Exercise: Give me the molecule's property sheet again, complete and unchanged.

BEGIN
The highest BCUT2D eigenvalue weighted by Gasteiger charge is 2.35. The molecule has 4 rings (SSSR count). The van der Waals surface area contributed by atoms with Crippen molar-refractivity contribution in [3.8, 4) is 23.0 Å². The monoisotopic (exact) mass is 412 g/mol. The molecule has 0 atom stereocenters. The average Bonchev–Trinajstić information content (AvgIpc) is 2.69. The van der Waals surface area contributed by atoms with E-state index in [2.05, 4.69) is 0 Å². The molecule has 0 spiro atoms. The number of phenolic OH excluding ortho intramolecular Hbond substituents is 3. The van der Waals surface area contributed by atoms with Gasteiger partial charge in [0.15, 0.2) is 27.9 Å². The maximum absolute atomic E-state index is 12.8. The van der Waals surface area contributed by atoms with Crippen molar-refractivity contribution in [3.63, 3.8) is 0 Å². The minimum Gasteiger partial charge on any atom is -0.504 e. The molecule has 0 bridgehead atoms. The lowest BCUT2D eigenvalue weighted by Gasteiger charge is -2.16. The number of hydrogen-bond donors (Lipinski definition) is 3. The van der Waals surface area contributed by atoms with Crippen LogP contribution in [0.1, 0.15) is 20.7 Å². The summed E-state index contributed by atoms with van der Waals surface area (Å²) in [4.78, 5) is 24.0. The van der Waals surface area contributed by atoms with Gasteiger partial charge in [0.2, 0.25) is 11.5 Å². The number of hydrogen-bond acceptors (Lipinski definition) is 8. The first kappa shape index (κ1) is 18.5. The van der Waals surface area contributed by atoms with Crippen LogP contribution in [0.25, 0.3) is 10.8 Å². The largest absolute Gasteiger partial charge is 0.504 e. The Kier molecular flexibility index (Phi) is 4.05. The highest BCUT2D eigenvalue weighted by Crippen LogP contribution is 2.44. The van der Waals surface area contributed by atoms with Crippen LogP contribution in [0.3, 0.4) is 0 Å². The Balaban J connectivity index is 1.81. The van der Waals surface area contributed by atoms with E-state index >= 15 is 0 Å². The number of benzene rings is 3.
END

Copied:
The highest BCUT2D eigenvalue weighted by Gasteiger charge is 2.35. The molecule has 4 rings (SSSR count). The van der Waals surface area contributed by atoms with Crippen molar-refractivity contribution in [3.8, 4) is 23.0 Å². The monoisotopic (exact) mass is 412 g/mol. The molecule has 0 atom stereocenters. The average Bonchev–Trinajstić information content (AvgIpc) is 2.69. The van der Waals surface area contributed by atoms with E-state index in [2.05, 4.69) is 0 Å². The molecule has 0 spiro atoms. The number of phenolic OH excluding ortho intramolecular Hbond substituents is 3. The van der Waals surface area contributed by atoms with Gasteiger partial charge in [0.15, 0.2) is 27.9 Å². The maximum absolute atomic E-state index is 12.8. The van der Waals surface area contributed by atoms with Crippen molar-refractivity contribution in [3.63, 3.8) is 0 Å². The minimum Gasteiger partial charge on any atom is -0.504 e. The molecule has 0 bridgehead atoms. The lowest BCUT2D eigenvalue weighted by Gasteiger charge is -2.16. The number of hydrogen-bond donors (Lipinski definition) is 3. The van der Waals surface area contributed by atoms with Crippen LogP contribution in [0.1, 0.15) is 20.7 Å². The summed E-state index contributed by atoms with van der Waals surface area (Å²) in [4.78, 5) is 24.0. The van der Waals surface area contributed by atoms with Gasteiger partial charge in [0.2, 0.25) is 11.5 Å². The number of hydrogen-bond acceptors (Lipinski definition) is 8. The first kappa shape index (κ1) is 18.5. The van der Waals surface area contributed by atoms with Crippen LogP contribution in [0.25, 0.3) is 10.8 Å². The largest absolute Gasteiger partial charge is 0.504 e. The Kier molecular flexibility index (Phi) is 4.05. The highest BCUT2D eigenvalue weighted by Crippen LogP contribution is 2.44. The van der Waals surface area contributed by atoms with Crippen LogP contribution in [0.3, 0.4) is 0 Å². The Balaban J connectivity index is 1.81. The van der Waals surface area contributed by atoms with E-state index >= 15 is 0 Å². The number of benzene rings is 3.